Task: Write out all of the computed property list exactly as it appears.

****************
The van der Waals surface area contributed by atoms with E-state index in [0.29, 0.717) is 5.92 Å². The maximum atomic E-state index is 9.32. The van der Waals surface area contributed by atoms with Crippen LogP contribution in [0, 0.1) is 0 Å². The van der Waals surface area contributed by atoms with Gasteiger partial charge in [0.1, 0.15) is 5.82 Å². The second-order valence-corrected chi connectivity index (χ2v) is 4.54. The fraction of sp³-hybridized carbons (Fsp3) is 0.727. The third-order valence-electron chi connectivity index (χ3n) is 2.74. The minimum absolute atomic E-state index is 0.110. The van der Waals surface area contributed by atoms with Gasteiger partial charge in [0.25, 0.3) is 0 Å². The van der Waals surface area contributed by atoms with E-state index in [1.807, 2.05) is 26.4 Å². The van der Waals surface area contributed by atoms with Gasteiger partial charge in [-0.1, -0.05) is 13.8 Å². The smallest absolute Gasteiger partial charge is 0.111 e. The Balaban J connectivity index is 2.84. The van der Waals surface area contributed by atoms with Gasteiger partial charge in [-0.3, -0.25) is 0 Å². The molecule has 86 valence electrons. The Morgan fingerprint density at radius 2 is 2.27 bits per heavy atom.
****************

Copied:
The van der Waals surface area contributed by atoms with E-state index in [0.29, 0.717) is 5.92 Å². The maximum atomic E-state index is 9.32. The van der Waals surface area contributed by atoms with Crippen LogP contribution in [0, 0.1) is 0 Å². The van der Waals surface area contributed by atoms with Gasteiger partial charge in [0.1, 0.15) is 5.82 Å². The second-order valence-corrected chi connectivity index (χ2v) is 4.54. The fraction of sp³-hybridized carbons (Fsp3) is 0.727. The third-order valence-electron chi connectivity index (χ3n) is 2.74. The minimum absolute atomic E-state index is 0.110. The van der Waals surface area contributed by atoms with Gasteiger partial charge in [0.25, 0.3) is 0 Å². The van der Waals surface area contributed by atoms with E-state index in [1.807, 2.05) is 26.4 Å². The van der Waals surface area contributed by atoms with Gasteiger partial charge in [-0.1, -0.05) is 13.8 Å². The smallest absolute Gasteiger partial charge is 0.111 e. The Balaban J connectivity index is 2.84. The van der Waals surface area contributed by atoms with Gasteiger partial charge in [-0.3, -0.25) is 0 Å². The molecule has 86 valence electrons. The Morgan fingerprint density at radius 2 is 2.27 bits per heavy atom.